By Fraser Hunter & Kenneth Painter
The Traprain Law treasure from east Lothian in south-east Scotland is the most dramatic hoard of late Roman Hacksilber yet found. The interpretation of these bent, broken and crushed silver fragments has long been debated. Were they loot broken up by uncultured barbarians, or some form of diplomatic gift?
This volume places the phenomenon in the wider context of late Roman silver use, considers Britain either side of the frontier in the late fourth and fifth century, and then expands across the Roman world, analysing topics such as the role of late Roman silver vessels and the nature of donatives and diplomatic gifts to people inside and outside the empire. A series of authors debate the enigmatic and peculiarly British habit of clipping late Roman silver coins, and present new data.
A synthesis of Roman Hacksilber provides fresh insights into its roles, while important yet relatively unknown hoards and groups of material from Britain and the continent are presented. Comparative perspectives on Hacksilber in other periods provide a wider context, and the ultimate role of such silver in Britain and Ireland, re-melted into local prestige goods, is considered. The authors provide fresh insights into the Traprain hoard and bring together a challenging series of perspectives on the nature of late Roman society and economy, and its relationship to the barbarian world.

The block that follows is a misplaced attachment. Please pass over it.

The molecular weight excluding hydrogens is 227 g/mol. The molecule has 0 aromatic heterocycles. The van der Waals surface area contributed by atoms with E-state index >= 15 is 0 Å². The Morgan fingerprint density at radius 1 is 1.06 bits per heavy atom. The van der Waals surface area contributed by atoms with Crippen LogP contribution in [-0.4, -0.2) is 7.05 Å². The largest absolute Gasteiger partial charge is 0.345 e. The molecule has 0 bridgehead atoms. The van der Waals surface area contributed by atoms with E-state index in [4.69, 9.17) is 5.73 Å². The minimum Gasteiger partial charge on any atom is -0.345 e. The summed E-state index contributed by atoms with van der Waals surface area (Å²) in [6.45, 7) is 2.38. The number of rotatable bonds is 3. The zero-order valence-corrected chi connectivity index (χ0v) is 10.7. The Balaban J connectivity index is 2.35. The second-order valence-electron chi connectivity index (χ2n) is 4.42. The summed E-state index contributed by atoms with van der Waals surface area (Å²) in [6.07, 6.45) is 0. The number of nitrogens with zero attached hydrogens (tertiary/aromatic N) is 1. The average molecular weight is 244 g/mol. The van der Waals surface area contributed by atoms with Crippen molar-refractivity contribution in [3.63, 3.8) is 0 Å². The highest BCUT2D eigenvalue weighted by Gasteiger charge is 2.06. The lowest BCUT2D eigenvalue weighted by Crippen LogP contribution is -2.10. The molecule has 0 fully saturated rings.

The Society of Antiquaries of Scotland gratefully acknowledges funding towards the publication of this volume from Glenmorangie, the Marc Fitch Fund, Strathmartine Trust, Universität Leipzig and National Museums Scotland.